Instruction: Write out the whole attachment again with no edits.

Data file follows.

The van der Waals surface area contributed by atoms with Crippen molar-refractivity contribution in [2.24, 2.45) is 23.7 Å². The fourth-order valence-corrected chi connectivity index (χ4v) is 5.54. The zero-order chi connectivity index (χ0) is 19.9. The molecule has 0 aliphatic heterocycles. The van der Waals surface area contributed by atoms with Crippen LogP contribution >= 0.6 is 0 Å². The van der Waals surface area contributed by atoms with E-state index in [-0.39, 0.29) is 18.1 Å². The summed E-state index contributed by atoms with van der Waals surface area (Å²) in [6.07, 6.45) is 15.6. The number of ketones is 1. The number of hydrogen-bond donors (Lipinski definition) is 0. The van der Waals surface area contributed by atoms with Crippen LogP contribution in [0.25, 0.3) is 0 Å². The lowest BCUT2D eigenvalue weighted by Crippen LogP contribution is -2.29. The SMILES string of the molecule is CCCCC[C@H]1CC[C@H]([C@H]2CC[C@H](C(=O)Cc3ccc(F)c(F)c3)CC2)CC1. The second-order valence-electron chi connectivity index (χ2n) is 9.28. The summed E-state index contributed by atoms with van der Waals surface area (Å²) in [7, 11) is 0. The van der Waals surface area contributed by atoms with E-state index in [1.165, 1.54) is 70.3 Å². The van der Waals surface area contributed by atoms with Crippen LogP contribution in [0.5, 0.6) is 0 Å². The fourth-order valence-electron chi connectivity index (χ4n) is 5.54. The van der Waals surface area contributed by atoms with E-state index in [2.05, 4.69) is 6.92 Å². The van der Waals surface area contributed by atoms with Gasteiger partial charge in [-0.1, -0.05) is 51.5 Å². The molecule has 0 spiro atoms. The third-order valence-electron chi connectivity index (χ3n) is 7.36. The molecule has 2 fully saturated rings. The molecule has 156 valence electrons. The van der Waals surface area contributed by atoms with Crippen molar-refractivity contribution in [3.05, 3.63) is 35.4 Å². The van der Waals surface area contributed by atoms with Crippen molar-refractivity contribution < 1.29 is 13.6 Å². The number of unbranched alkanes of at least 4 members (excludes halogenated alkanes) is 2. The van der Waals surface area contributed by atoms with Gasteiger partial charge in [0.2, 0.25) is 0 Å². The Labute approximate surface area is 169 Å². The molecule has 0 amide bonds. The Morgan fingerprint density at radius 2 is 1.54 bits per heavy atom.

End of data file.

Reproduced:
The van der Waals surface area contributed by atoms with Crippen molar-refractivity contribution in [2.24, 2.45) is 23.7 Å². The fourth-order valence-corrected chi connectivity index (χ4v) is 5.54. The zero-order chi connectivity index (χ0) is 19.9. The molecule has 0 aliphatic heterocycles. The van der Waals surface area contributed by atoms with Crippen LogP contribution >= 0.6 is 0 Å². The van der Waals surface area contributed by atoms with E-state index in [-0.39, 0.29) is 18.1 Å². The summed E-state index contributed by atoms with van der Waals surface area (Å²) in [6.07, 6.45) is 15.6. The number of ketones is 1. The number of hydrogen-bond donors (Lipinski definition) is 0. The van der Waals surface area contributed by atoms with Crippen LogP contribution in [0.25, 0.3) is 0 Å². The lowest BCUT2D eigenvalue weighted by Crippen LogP contribution is -2.29. The SMILES string of the molecule is CCCCC[C@H]1CC[C@H]([C@H]2CC[C@H](C(=O)Cc3ccc(F)c(F)c3)CC2)CC1. The second-order valence-electron chi connectivity index (χ2n) is 9.28. The summed E-state index contributed by atoms with van der Waals surface area (Å²) in [7, 11) is 0. The van der Waals surface area contributed by atoms with E-state index in [1.165, 1.54) is 70.3 Å². The van der Waals surface area contributed by atoms with Crippen LogP contribution in [0.5, 0.6) is 0 Å². The fourth-order valence-electron chi connectivity index (χ4n) is 5.54. The van der Waals surface area contributed by atoms with E-state index in [2.05, 4.69) is 6.92 Å². The van der Waals surface area contributed by atoms with Gasteiger partial charge in [-0.1, -0.05) is 51.5 Å². The molecule has 0 spiro atoms. The third-order valence-electron chi connectivity index (χ3n) is 7.36. The molecule has 2 fully saturated rings. The molecule has 156 valence electrons. The van der Waals surface area contributed by atoms with Crippen molar-refractivity contribution in [3.05, 3.63) is 35.4 Å². The van der Waals surface area contributed by atoms with Crippen molar-refractivity contribution < 1.29 is 13.6 Å². The number of unbranched alkanes of at least 4 members (excludes halogenated alkanes) is 2. The van der Waals surface area contributed by atoms with Gasteiger partial charge in [0.2, 0.25) is 0 Å². The Labute approximate surface area is 169 Å². The molecule has 0 amide bonds. The Morgan fingerprint density at radius 2 is 1.54 bits per heavy atom.